In looking back at BMW’s history in the United States, I honestly could not remember when a U.S.-spec 5 Series came with a four-cylinder engine. Was 2012 really the first instance in which the quintessential sports sedan downgraded its engine from a mighty six to the miniscule four? Yes, in fact, is is. Never before has North America had a four-banger-equipped 5 Series – much less a turbocharged one.

However, that’s progress and BMW’s current direction in North America is, not ironically, summed up in the abilities of the petite 2.0 liter turbocharged four cylinder that is the N20. The N20 is a direct response to a need to fight the competition not just on 0 to 60 times but miles per gallon. The execution cannot be muddled either as the N20 represents the entry engine into both the 3, 5 and Z4 models amongst others – a sizable chunk of sales for each class, no doubt.

BMW invited us along to the Hilton Head Island Concours d’Elegance to try out the 2012 BMW 528i, equipped with the N20, as well as an Atacama Yellow Z4 in tow sporting the same power plant. To my own surprise, I found the N20 to be very compelling as a frantic, torquey little engine, well-matched for top-down driving in the Z4 – so it was time to try the F10 5 Series on for size. Our press car came in Alpine White over black Dakota leather – an elegant combo that seems to suit nearly every current BMW in the portfolio. In the way of options, our 2012 BMW 528i was sporting the Premium Package, Sports Package and Technology Package – a wonder blend of the best options you equip on the F10. However, with the base price of $46,900 before destination charges, just checking the box on those options quickly pushes the entry level 528i into the $55,500+ price range – making it not so entry level after all!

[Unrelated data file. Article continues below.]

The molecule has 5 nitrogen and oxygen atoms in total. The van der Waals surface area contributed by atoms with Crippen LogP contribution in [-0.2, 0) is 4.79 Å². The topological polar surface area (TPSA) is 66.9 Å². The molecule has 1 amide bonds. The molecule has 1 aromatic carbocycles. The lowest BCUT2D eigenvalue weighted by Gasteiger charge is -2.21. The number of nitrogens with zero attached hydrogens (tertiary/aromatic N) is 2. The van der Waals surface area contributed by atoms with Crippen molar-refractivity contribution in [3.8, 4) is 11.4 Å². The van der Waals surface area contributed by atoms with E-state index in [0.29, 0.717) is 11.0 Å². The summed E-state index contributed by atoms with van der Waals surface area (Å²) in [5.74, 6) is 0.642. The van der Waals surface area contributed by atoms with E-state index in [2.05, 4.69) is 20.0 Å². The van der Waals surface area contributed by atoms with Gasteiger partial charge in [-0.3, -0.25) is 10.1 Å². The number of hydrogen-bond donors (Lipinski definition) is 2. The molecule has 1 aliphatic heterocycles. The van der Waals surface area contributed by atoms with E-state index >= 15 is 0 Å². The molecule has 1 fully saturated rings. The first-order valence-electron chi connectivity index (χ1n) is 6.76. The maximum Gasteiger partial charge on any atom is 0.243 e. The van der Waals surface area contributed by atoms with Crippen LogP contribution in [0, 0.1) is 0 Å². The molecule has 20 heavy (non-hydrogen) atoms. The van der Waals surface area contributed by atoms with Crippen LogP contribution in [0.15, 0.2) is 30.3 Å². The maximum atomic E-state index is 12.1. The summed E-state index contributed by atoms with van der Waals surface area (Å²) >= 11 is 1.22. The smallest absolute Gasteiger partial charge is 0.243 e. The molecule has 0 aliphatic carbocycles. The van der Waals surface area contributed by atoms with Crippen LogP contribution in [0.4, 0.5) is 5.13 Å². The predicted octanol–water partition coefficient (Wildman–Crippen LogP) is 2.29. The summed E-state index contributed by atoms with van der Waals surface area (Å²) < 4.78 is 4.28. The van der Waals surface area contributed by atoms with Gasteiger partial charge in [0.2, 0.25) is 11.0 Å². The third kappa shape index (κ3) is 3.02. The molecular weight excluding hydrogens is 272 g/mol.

I digress though, as the price is only an issue if the 528i isn’t a car who’s more than the sum of its parts. To find out if the cheapest F10 was, I took the 528i, along with my family around idyllic Sea Pines on Hilton Head Island – a place close to my heart and who’s beaches I enjoyed every summer as a child. BMW seems to know the fastest route to my heart!

Sliding behind wheel and into the comfy, leather-clad seats, I thumbed the Start button to bring the N20 to life. Inside the vastness of the F10, the turnover of the engine barely registered above a murmur throughout the cabin. While the N20 is a relatively quiet engine – with Start/Stop activated it is difficult to perceive if the engine is even running if you’re not paying careful attention. In the latest M5, criticisms of a lack of external feedback and sound are understandable but ultimately feel rightly justified in the seclusion that a non-M F10’s interior. Dialing out the world around you, the F10 allows its occupants to focus on the wonderfully designed interior, sound system and all of the user-friendly gadgets our car came with.

Courtesy of the Technology Package, we made good use of the rear view camera and navigation system and by the time we began to traverse the small South Carolina barrier island, the HD radio was dialed into the first classic rock station sought out via iDrive. Sinking into the plush, leather backseat, my wife seemed to be very content with the notion of my purchasing a 528i to waft her around town while she fired off orders to iDrive to set course for the next shopping excursion. To it’s credit, the F10 reminds of riding in a scaled down Rolls Royce Phantom. You sit in a spacious, well-appointed cabin with every piece of information about the car, stereo, and climate within a finger’s reach. The ride is extremely compliant(second generation run flats are showing signs of progress!) – you cruise along  feeling so removed from the outside world that it could almost be a movie in which you’ve been superimposed into the scene.

Ironically, this same level of comfort is my biggest fault with the car.

The sense of remoteness, from a luxury standpoint, is ideal. You bathe the driver and passengers in a supportive leather seats, shield them from severe bumps, undulations and road noise while overwhelming them with an array of informational technologies. However, when the driver remembers that they should be driving the car too – they’d be forgiven for not knowing they’re driving the supposed “Ultimate Driving Machine.”